Monday, 14 November 2016

Surveying the Shire (C#57)
Sunday 13 November, 101 Miles


Click here for Route Flyby


Slowly but surely the days are getting shorter as the nights draw in. But on the other hand, provided the weather isn’t grotty, the sun is putting in an appearance before 8:00am. In practical terms this means that it's still possible to ride a century in daylight. For local rides I allow about 6.5 hours to complete a typical century. This includes time to take pictures and for comfort stops. In colder weather I tend not to stop for refreshments on a ride (unless donuts are on offer) and take a couple of gels and a protein bar with me for an energy boost. I much prefer to keep riding and stay warm. On a few occasions I’ve ridden centuries non-stop i.e. no photos or comfort breaks. I’ve sort of ‘trained’ my body to cope with this though I daresay a cycling trainer would probably frown.

Today I decided to survey the Shire in a sort of Bilbo Baggins manner. While I had a general idea of the route I intended to take I hadn’t planned it out specifically. I thought I would add in the miles depending on what took my fancy as I rode along. With the rain of the last few days and colder temperatures, road surfaces around here are quite wet – the sun doesn’t have enough warmth to properly dry the tarmac. So I fitted a rather handy Zefal Swan to my seat post to keep my bum dry as I can’t think of anything worse than riding in soggy lycra with a wet bum! But enough of this.

Christmas is coming ....
Leaving home I headed into Thetford Forest towards Brandon. On the way I passed the entrance to Center Parcs at Elveden which seems to be getting ready for Xmas. I went to one of Center Parcs sites many years ago and whilst I had a lot of fun there I’ve never really felt the urge to return. I always have a wry smile as I pass by the Elveden site because I can see the security fence as I ride along. It reminds me of a POW camp, but that’s probably just my warped sense of humour!

Passing through Brandon I soon reached the western edge of the Shire with the Fens of Mordor just visible in the distance. By now the sun was trying to break through and I could see some hints of blue sky. But my front wheel was glistening with water as it swished along the wet tarmac.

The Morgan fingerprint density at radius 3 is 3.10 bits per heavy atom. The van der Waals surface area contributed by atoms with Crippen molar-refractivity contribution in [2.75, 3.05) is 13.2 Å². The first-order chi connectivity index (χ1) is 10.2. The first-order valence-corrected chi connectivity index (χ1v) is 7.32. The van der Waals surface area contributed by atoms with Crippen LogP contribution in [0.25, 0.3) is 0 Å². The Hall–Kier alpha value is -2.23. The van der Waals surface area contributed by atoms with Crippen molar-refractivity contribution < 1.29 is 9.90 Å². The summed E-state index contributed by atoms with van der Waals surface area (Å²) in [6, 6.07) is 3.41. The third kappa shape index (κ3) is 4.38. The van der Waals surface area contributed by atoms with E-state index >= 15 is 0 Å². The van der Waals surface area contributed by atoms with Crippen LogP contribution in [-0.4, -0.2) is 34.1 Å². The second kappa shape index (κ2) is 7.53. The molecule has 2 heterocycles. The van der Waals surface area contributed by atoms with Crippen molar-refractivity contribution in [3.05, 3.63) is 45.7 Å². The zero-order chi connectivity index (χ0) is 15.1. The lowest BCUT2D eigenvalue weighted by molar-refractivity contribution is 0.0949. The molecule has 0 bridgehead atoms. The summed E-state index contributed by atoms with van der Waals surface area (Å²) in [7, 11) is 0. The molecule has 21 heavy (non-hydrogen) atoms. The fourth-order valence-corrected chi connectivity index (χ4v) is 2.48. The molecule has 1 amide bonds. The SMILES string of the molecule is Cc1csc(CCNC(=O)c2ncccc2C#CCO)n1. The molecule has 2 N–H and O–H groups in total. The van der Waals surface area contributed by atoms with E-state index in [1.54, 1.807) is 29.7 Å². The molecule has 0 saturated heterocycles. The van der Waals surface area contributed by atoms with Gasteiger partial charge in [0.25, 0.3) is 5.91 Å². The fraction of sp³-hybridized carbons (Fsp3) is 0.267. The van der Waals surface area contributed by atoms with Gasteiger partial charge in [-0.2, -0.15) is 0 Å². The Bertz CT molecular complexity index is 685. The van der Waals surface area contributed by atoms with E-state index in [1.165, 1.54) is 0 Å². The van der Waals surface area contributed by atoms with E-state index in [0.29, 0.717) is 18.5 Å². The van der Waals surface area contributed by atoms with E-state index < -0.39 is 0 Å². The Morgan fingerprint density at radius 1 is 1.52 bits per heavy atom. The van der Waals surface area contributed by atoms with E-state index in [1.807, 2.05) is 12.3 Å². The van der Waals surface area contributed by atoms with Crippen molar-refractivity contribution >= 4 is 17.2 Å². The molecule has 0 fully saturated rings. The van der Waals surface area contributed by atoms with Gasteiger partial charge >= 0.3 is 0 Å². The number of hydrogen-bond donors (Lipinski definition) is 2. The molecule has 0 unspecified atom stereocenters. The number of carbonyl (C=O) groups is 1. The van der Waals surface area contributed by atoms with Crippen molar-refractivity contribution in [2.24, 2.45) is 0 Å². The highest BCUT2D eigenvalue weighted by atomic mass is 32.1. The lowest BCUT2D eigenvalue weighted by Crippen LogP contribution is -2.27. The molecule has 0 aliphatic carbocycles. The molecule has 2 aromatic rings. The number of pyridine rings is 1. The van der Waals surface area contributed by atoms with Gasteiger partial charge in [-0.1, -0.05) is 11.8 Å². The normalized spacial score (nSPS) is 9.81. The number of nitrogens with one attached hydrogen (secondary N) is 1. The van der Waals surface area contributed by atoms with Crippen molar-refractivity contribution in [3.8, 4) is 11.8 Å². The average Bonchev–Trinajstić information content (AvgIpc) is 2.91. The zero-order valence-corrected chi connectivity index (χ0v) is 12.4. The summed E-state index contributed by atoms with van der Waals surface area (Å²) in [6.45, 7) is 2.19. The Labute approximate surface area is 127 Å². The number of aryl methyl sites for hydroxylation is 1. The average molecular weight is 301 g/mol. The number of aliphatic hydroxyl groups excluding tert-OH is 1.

I then did a little detour north to Foulden which means “hill frequented by birds” (Fowl and den). There doesn't seem to be a shortage of fowl in these parts as many of the fields are hooching with geese. So, in the true spirit of Xmas and as there was no one near me, I burst into song!

"Christmas is coming, the geese are getting fat
Please do put a penny in the old man's hat
If you haven't got a penny, a ha'penny will do
If you haven't got a ha'penny, then God bless you!"



My son is around here somewhere - allegedly!
Soon after my little impromptu singalong I arrived at the Stanford Training Area, known locally as Stanta (and not Santa). This covers about 30,000 acres and has been used since 1942. The mix of open heath and pine forest provides any number of different types of countryside to train in. Villages have been built there over the years to replicate the local conditions that troops can be deployed to. Stanta’s other claim to fame is that many episodes of Dad’s Army were filmed around here. “Don’t panic Captain Mainwaring!” Today was a rather more poignant occasion for me on two counts. First it was Remembrance Sunday so I stopped to observe the two-minute silence. The second reason was that my son, who is in the Royal Artillery, was somewhere here on a training exercise. He must have been very well camouflaged because I didn’t spot him or any members of his Battery. Or it might just have been that he was tucked away somewhere else in the 30,000 acres.

From Stanta I headed north to Watton and then turned towards Attleborough before heading back to more familiar countryside closer to home. I can report that the northern part of the Shire is in good heart and there are no mysterious goings-on to be seen. The populace seems happy and the few Hobbits I passed all had a cheery smile and often an even cheerier ‘hello’ to share. I sense that with Christmas in the offing this is indeed the time of good cheer.


I managed to complete the ride well within the notional 6.5 hours so I was pleased with that. The only downside was that although the Swan had kept my bum dry, the celeste of the Impulso was now mottled with sticky brown mud. Indeed, it almost looked like camouflage paint – quite fitting considering where I had been.

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